Maine PR kiya (Chomsky, Radia and a hope called new media)

For many, many of us, the nightmarish picture Noam Chomsky and Edward S. Herman present in their book “Manufacturing  Consent” is a bit outlandish. They argue that many respected and liberal news media organisations actually work in cahoots with corporates to control public opinion. But, we think of our favourite newspaper (or news anchor) and their scoops and stings and it is difficult to imagine anything other than pure public interest behind them. Chomsky is certainly overstating his case, as usual, you would think. Corporates, politicians and PR guys joining hands and manipulating the single thing left in our hands, our opinions (that is to say, our votes): that is something we can very well imagine in a dystopian novel of the 1984 variety, it might be happening to a small degree (paid publicity on page 3, for example), but democracy on the whole is going strong.

This perspective from Chomsky will help in navigating a few grey zones when we debate the Niira Radia tapes.

For example, they say that Vir Sanghvi, Barkha Dutt and others were after all merely discussing developments with a source. In the business of news gathering, you have to deal with all sorts of people and also keep the conversation going too.

If you want to make sense of a court judgment on a very complex issue you can consult an industry expert, or lawyer, or if you are Vir Sanghvi, the Ambanis themselves. A PR executive is not a source under any definition of that flexible term. Similarly, if you want the latest info on cabinet formation, you can speak to party spokespersons, possible candidates, or if you are Barkha Dutt, Sonia Gandhi herself. What does a PR executive got to do with it? Keep the above-mentioned perspective in mind and the answers to these questions will show up by themselves.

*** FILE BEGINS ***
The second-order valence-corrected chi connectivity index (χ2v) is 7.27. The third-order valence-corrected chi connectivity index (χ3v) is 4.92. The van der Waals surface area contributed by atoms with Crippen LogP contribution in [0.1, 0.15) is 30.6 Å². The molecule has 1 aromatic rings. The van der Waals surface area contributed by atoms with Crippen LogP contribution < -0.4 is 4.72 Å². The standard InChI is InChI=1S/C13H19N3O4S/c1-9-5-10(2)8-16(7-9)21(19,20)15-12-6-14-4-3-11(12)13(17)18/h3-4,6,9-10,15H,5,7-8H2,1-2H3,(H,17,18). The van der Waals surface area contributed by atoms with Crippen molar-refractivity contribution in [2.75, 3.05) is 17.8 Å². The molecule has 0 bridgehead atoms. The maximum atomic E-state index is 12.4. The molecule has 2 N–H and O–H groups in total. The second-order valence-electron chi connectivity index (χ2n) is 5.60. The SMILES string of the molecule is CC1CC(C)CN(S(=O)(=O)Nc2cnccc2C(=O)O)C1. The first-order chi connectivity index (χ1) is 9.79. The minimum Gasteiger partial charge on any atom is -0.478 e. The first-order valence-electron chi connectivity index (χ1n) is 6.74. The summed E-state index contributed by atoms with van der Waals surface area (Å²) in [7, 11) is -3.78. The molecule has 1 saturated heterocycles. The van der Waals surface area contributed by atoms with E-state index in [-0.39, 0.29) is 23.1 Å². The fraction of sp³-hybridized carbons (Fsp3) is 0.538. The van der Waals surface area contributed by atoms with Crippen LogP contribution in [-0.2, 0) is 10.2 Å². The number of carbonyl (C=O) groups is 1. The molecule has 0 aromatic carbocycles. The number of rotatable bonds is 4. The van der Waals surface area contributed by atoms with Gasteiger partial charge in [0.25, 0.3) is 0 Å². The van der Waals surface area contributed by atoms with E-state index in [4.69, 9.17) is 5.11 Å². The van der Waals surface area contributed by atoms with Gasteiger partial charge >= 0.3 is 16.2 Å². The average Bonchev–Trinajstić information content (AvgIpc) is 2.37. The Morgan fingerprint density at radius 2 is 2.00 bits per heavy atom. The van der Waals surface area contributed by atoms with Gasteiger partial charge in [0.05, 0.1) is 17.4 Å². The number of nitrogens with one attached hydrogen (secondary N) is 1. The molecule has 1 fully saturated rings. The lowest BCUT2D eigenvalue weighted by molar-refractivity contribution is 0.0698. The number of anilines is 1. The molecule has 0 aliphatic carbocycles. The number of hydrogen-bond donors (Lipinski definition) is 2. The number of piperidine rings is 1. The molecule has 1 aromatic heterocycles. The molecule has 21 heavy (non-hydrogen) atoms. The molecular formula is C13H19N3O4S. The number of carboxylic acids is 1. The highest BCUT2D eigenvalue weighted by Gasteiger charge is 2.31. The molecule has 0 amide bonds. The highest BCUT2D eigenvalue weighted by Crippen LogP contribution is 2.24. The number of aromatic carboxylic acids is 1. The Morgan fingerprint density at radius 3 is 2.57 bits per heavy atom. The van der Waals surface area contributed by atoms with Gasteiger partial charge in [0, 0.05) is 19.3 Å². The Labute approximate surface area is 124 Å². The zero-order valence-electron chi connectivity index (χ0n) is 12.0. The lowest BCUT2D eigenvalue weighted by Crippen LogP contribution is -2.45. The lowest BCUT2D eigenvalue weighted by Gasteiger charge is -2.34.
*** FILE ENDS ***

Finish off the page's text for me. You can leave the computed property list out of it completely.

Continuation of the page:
Take another example. Why have all of the print and electronic media players (except for the Outlook, Open, Mail Today and of course Governance Now) refused to take note of it? In the last few days, the newspapers have given us all details of a ‘royal’ wedding (with photographs), TV channels have debated the proper timing of a certain kind of reality shows (with video clippings), but not a word on the Radia Tapes. Why?

Prima facie, it would seem, to any industry insider as well as outsider, that the Indian media players prefer not to speak about each other, no bitching, no praising the rivals/non-rivals. No giving credit, no blaming either. Remember the Paid News controversy? A majority of publications treated it they would treat a news item on a UFO sighting. Curiously, some of those few publications which took note of the Paid News scandal have maintained a silence this time. Why?

You don’t need to read Chomsky to work out that if the lady represents three of the biggest corporate tycoons, who are among the biggest ad spenders, you don’t mess with her. What else would explain the fact that while the old media is quiet, it is the new media that is still debating the Radia aftermath. Blogs and social media sites, which don’t depend on corporate ad spends, have been able to say what the mainstream papers have shied away from. Sitting here, that very much looks like a silver lining in the proverbial clouds.

(This is a reproduction of a column which appeared on governancenow.com on November 24, 2010, by Ashish Mehta, deputy editor at Governance Now)

 

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